Pentecost 158

Pentecost 158
My Proverbs 8

Purpose or Goal?

George Bernard Shaw once said: “Life isn’t about finding yourself; it’s about creating yourself.” In the house of our life, what is our purpose? Where do we make a goal? Do we have a goal? What is the vocation for our living? Is is the same as a purpose or a goal? SO many questions…This living thing is hard!

Marcus Aurelius is reputed to have said: “Live a good life. If there are gods and they are just, then they will not care how devout you have been, but will welcome you based on the virtues you have lived by. If there are gods, but unjust, then you should not want to worship them. If there are no gods, then you will be gone, but will have lived a noble life that will live on in the memories of your loved ones.”

Many times we use our faith as our excuse. We blame a silent deity or philosopher for our not knowing what to do, which way to turn, when to speak up and to whom or for why. It’s the “Why?” that really gets us. Why are we here? Why are we…we?

Often we use the two words interchangeably. They do seem to work as synonyms, as do target, goals, aims, intentions, reasons…The question is that we need to determine is what really is the difference. After all, synonyms are similar but they are not identical.

A goal is a definitive or specific thing we want to accomplish or reach. A purpose, though, is much broader and without a given time. Purpose is our reason for being where we are or where we hope to go. It is, simply put, the reason for our existence. A goal might be given to you or even forced upon you. Purpose, though, cannot. The very fact that you are alive means there is a purpose for your being.

“So often times it happens that we live our lives in chains, and we never even know we have the key.” The Eagles’ song lyric is truth in action, especially when it comes to finding our purpose. Some in today’s world would say that having goals is pointless. Goals are important and can be effective stepping stones as we move through phases in our lives. However, it is paramount that we all determine what our purpose is.

While some feel goals help develop purpose, others feel they obscure it and still others feel goals without purpose to be fruitless endeavors. AS mentioned before there are those who disdain the concept of goals completely. In his book “How to Fail at Almost Everything”, the cartoon creator of “Dilbert”, Scott Adams writes: “A system is something you do on a regular basis that increases your odds of happiness in the long run. If you do something every day, it’s a system. If you’re waiting to achieve it someday in the future, it’s a goal. The system-versus-goals model can be applied to most human endeavors. In the world of dieting, losing twenty pounds is a goal, but eating right is a system. In the exercise realm, running a marathon in under four hours is a goal, but exercising daily is a system. In business, making a million dollars is a goal, but being a serial entrepreneur is a system.”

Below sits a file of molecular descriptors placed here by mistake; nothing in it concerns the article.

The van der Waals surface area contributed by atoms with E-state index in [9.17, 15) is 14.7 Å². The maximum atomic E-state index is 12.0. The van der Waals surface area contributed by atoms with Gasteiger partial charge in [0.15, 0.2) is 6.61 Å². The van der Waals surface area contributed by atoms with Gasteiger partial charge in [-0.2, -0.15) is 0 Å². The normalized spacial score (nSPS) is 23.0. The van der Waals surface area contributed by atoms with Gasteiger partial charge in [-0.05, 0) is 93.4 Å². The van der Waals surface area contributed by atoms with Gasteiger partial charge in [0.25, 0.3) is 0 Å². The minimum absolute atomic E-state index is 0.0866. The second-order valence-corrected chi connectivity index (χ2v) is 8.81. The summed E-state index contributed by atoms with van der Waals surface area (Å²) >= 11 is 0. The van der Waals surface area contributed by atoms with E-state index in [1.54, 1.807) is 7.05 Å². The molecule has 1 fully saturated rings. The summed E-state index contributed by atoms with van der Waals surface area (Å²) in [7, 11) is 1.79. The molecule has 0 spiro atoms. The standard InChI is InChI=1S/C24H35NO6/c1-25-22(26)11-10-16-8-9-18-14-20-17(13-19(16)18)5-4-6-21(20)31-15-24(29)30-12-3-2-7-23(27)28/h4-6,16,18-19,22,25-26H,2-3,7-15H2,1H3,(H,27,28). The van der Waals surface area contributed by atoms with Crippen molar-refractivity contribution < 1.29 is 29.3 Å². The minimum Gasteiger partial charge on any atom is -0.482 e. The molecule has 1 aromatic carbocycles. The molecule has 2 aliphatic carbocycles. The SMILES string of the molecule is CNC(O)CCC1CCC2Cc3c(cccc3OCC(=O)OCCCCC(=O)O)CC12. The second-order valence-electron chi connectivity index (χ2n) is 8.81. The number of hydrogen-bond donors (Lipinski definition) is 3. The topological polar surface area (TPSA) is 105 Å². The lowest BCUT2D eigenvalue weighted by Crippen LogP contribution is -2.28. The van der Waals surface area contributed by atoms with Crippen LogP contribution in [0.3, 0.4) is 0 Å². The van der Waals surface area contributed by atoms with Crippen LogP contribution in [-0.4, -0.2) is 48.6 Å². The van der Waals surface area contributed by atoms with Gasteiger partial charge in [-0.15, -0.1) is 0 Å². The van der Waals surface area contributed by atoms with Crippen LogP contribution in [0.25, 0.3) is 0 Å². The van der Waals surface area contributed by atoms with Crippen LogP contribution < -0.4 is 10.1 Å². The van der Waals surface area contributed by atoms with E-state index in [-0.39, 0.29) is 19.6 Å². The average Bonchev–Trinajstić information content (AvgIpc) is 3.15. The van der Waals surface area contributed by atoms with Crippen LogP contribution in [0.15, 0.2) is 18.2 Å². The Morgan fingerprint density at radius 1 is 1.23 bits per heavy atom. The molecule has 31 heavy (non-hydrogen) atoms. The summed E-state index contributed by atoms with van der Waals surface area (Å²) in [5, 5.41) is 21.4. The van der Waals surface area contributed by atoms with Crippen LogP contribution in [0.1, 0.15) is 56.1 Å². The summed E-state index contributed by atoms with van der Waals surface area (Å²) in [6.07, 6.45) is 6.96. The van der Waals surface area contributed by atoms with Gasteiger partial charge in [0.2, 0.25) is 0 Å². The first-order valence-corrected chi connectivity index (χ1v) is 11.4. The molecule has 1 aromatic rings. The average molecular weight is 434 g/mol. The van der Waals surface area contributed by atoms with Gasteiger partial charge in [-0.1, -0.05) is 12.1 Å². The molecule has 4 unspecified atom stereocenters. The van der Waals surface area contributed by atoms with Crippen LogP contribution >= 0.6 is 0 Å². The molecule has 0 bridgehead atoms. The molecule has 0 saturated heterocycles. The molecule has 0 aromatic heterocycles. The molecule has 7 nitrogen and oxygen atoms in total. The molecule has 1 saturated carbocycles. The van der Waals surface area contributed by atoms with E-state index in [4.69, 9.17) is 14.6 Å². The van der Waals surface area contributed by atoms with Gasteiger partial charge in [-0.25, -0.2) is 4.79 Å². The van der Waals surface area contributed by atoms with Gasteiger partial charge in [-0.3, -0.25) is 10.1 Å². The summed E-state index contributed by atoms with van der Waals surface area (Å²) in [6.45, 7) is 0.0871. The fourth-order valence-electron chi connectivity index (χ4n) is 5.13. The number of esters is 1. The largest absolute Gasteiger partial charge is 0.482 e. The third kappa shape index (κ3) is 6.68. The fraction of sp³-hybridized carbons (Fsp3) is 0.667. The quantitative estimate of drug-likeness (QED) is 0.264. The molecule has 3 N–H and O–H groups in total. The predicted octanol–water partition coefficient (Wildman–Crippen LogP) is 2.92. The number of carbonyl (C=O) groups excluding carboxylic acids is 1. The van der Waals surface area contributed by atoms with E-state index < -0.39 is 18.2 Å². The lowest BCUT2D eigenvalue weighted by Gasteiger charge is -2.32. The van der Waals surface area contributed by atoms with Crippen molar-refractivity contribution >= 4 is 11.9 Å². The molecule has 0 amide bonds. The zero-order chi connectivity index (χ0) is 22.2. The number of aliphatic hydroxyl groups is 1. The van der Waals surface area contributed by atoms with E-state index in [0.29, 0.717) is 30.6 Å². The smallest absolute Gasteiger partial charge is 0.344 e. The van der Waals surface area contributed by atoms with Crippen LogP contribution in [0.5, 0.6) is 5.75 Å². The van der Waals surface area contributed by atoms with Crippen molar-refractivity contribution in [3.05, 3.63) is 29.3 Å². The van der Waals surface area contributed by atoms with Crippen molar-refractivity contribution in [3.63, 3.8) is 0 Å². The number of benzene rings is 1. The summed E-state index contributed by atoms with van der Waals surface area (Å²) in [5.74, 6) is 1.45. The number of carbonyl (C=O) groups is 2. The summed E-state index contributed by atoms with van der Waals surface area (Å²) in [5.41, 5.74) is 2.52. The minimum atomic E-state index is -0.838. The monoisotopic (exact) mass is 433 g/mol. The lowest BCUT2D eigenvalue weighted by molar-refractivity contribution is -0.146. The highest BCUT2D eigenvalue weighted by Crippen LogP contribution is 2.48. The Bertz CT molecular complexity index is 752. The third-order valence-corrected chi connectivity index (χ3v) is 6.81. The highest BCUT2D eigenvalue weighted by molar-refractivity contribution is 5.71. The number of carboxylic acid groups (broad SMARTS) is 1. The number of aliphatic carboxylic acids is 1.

Many of us are still stumbling around trying to discover our purpose and I haven’t any magic words to help you find that buried treasure called purpose. If you have some dieas, I would be delighted to hear them. I do think a good start is to do something good for someone else. While you are doing that, think about what you are good at and how that can benefit the world. The rest will most likely come quicker than you expected. Whether you then develop goals or follow a system, you will be living your purpose.

My Proverb 8
We make life so complicated when really it is simply doing that which is needed in the most beneficial way, the way which most expedites necessities. Just as the wind brings us gentle reminders we are present in the moment, it also gives us air for living and swaying flowers to enjoy. Let us remember that life is like that wind and in the living of it is the wisdom and joy.

[Today’s music video will, if you haven’t captions or speak Korean, need an explanation.]
His name was Choi Sung-Bong and he was 22 years old. “I’ve lived in very difficult circumstances. I just want to be like normal other people. I don’t sing that well but when I sing, I feel like I become a different person. I’m a manual worker. I was left in the orphanage when I was three and when I was five I ran away after [I] got beaten by people there.” He was asked how he had lived since then. “I sold gums or energy drinks on the street. I had that life for about ten years, like a dayfly. I slept on the stars or public toilet. I was alone. I took GED to get my elementary and middle school degrees. High school was the first school I’ve been to. Rather than say I like singing, I sing because it was the first thing I liked after living that dayfly life.” Once sold, knowing what he liked, the young man found his purpose in his passion and his goal was to develop his instrument to sing.


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